Hope Springs Reviews

  • The movie provides a master lesson in great American character acting, but viewers are also invited to just kick back and enjoy the fun of watching famous, aging movie stars pretend to have difficulties in the sack.

    Lisa Schwarzbaum — Entertainment Weekly

  • An awkward cross between a domestic comedy and a marital tragedy that's laced with laughs, soggy with tears and burdened by a booming, blunt soundtrack that amplifies every narrative beat

    Manohla Dargis — New York Times

  • It's about as uncomfortable as sitting through an interminable counseling session - involving two people you hardly know and don't much care about.

    Claudia Puig — USA Today

  • "Hope Springs" is a minor miracle of a movie.

    Ann Hornaday — Washington Post

  • "Hope Springs" panders with the clumsiness of grown-ups trying to do "Step Up" dance moves.

    Mark Feeney — Boston Globe

  • Jones and Streep give likable enough performances as a humane monster and a human victim. But their characters never become more than that.

    Simon Abrams — Village Voice

  • A genuinely sweet, perfectly acted, remarkably brave little movie that should make audiences swoon for something they thought was gone - a smart dramedy for grown-ups.

    Joe Neumaier — New York Daily News

  • A surprise that sneaks up and moves you, "Hope Springs" has the courage of its awkwardness, and this is said admiringly in the spirit of the film, which is irony-free and unfashionably earnest.

    Joe Morgenstern — Wall Street Journal

  • It's all a little depressing.

    Lisa Kennedy — Denver Post

  • Though falling short of what might have been, Hope Springs must still be recommended as superior entertainment for card-carrying grown-ups.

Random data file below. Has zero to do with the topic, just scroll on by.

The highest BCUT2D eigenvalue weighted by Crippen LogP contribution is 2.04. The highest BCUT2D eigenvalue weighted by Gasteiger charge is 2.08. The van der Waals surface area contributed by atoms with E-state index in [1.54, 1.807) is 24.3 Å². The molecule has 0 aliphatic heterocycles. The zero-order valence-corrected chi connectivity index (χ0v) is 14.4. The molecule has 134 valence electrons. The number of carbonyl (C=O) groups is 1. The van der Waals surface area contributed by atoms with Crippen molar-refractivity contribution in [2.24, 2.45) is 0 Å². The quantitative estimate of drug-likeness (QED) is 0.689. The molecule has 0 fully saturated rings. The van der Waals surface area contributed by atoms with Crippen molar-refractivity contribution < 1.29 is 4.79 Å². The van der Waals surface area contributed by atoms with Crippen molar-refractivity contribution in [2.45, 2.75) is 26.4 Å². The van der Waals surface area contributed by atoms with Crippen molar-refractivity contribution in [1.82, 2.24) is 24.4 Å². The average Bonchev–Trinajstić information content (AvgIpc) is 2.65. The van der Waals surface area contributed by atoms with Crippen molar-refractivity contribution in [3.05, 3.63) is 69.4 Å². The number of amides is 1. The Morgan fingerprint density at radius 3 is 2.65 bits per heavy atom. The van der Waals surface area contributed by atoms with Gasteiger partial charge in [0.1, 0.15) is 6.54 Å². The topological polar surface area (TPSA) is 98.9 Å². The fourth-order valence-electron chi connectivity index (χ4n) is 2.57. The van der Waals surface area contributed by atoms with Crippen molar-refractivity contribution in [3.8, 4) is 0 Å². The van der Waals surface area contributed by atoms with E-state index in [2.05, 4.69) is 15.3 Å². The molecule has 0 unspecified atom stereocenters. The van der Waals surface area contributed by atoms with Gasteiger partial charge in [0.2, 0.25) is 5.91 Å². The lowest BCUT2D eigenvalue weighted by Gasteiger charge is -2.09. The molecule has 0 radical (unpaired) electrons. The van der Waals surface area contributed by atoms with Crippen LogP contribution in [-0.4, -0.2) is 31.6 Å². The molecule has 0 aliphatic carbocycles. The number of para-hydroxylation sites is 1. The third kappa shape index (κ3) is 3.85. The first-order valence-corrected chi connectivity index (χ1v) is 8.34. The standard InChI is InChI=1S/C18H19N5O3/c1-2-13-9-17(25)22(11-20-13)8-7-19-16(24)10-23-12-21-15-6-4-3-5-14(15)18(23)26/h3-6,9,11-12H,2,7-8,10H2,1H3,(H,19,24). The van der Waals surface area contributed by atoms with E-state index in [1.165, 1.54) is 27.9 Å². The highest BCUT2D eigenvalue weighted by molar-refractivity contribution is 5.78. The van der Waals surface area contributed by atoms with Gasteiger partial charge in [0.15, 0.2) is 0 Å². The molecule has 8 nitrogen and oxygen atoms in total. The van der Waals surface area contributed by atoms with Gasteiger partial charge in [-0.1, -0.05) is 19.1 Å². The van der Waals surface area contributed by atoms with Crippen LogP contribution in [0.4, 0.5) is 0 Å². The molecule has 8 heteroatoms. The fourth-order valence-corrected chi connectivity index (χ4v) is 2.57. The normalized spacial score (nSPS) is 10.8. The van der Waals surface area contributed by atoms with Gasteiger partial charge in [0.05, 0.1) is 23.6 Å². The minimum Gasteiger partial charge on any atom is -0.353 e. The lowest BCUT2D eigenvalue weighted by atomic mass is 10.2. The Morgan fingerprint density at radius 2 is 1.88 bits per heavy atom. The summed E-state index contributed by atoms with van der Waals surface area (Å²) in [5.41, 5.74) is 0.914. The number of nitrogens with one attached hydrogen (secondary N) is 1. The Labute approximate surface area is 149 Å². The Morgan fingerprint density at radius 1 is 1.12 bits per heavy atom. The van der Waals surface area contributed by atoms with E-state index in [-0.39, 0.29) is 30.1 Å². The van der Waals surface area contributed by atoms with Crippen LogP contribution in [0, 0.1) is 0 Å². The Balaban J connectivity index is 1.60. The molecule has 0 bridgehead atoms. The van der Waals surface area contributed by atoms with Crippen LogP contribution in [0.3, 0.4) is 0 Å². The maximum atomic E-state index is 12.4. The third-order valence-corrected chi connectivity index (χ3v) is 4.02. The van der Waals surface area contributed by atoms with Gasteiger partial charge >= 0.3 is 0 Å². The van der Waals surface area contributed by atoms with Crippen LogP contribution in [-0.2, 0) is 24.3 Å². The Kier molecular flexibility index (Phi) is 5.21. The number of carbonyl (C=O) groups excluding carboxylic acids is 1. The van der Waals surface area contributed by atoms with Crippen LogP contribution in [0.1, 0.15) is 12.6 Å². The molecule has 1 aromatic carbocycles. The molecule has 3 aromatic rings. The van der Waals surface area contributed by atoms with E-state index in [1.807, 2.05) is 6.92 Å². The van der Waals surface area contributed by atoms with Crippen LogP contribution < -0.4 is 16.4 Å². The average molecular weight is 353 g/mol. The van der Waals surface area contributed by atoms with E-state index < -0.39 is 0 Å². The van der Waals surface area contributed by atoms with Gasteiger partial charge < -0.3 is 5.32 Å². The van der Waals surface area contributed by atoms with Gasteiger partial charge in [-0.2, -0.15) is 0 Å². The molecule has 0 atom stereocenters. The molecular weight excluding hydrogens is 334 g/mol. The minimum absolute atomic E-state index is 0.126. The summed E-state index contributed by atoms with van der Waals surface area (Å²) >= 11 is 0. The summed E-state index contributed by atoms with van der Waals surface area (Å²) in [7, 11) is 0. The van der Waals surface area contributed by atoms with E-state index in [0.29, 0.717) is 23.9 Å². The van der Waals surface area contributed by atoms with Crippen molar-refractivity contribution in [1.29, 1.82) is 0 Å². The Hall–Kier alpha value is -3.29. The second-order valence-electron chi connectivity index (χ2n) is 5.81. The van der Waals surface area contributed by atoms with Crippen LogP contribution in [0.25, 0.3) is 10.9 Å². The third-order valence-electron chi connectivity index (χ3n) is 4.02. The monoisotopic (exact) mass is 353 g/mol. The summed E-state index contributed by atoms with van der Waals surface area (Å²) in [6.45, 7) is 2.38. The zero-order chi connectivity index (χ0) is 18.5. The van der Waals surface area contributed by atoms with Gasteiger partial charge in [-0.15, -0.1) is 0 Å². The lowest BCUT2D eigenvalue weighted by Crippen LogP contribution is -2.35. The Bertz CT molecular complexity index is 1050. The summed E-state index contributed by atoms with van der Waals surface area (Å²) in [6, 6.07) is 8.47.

Kathleen Murphy — MSN Movies

  • The film, a rehab job on a beached marriage, displays the most tender respect, the most exquisite tact, and yet it would be completely unwatchable -- an outright embarrassment -- with any other actors than Tommy Lee Jones and Meryl Streep.

    David Denby — New Yorker

  • The reason to see it is for Jones.

    Roger Ebert — Chicago Sun-Times

  • It's gratifying to see a movie that doesn't have anything to do with superheroics or the end of the world, merely ordinary heroics of the human heart.

    Michael Phillips — Chicago Tribune

  • These modest virtues are buried under such hard-sell devices as a manipulative muzak score and sitcom-style close-ups that disrupt the narrative momentum.

    Ben Sachs — Chicago Reader

  • As the wife whose feelings are right on the surface and the husband whose are in a lockbox, Streep and Jones earned my empathy without asking for it. There are few actors whose body English is as eloquent.

    Carrie Rickey — Philadelphia Inquirer

  • Sometimes a serviceable story is elevated by a masterstroke of casting. In "Hope Springs," it's two masterstrokes.

    Colin Covert — Minneapolis Star Tribune

  • It keeps undercutting itself by going for cheap laughs. It wants to be an adult film, but it obviously feels adults need constant, broad tickling to hold their attention.

    Tom Long — Detroit News

  • Thanks to tremendous performances from Tommy Lee Jones and Meryl Streep, "Hope Springs" is a charming film.

    Bill Goodykoontz — Arizona Republic

  • For mature audiences who have forgotten how to smile, it takes up where The Best Exotic Marigold Hotel left off.

    Rex Reed — New York Observer

  • An altogether pleasant surprise: a mainstream dramedy that frankly and intelligently addresses the challenges facing a couple after 31 years of marriage.

    Justin Chang — Variety

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